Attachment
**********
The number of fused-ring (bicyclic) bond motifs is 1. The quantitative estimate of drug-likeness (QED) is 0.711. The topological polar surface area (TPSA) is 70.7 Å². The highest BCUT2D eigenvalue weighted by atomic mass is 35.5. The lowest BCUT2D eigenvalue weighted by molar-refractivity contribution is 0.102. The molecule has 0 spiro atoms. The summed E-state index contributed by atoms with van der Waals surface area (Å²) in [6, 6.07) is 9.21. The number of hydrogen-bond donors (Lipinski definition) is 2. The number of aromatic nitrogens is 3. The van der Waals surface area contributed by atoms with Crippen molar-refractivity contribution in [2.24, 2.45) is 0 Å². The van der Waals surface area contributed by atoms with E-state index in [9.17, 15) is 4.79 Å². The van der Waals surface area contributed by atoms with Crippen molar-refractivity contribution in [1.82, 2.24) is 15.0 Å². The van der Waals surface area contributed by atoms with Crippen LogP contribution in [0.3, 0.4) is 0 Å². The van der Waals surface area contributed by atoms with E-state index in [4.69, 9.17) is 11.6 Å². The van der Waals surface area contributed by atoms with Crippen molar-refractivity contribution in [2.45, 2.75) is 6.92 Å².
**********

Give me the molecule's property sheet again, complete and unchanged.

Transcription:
The number of fused-ring (bicyclic) bond motifs is 1. The quantitative estimate of drug-likeness (QED) is 0.711. The topological polar surface area (TPSA) is 70.7 Å². The highest BCUT2D eigenvalue weighted by atomic mass is 35.5. The lowest BCUT2D eigenvalue weighted by molar-refractivity contribution is 0.102. The molecule has 0 spiro atoms. The summed E-state index contributed by atoms with van der Waals surface area (Å²) in [6, 6.07) is 9.21. The number of hydrogen-bond donors (Lipinski definition) is 2. The number of aromatic nitrogens is 3. The van der Waals surface area contributed by atoms with Crippen molar-refractivity contribution in [2.24, 2.45) is 0 Å². The van der Waals surface area contributed by atoms with E-state index in [9.17, 15) is 4.79 Å². The van der Waals surface area contributed by atoms with Crippen molar-refractivity contribution in [1.82, 2.24) is 15.0 Å². The van der Waals surface area contributed by atoms with Crippen LogP contribution in [0.3, 0.4) is 0 Å². The van der Waals surface area contributed by atoms with E-state index in [4.69, 9.17) is 11.6 Å². The van der Waals surface area contributed by atoms with Crippen molar-refractivity contribution in [2.45, 2.75) is 6.92 Å².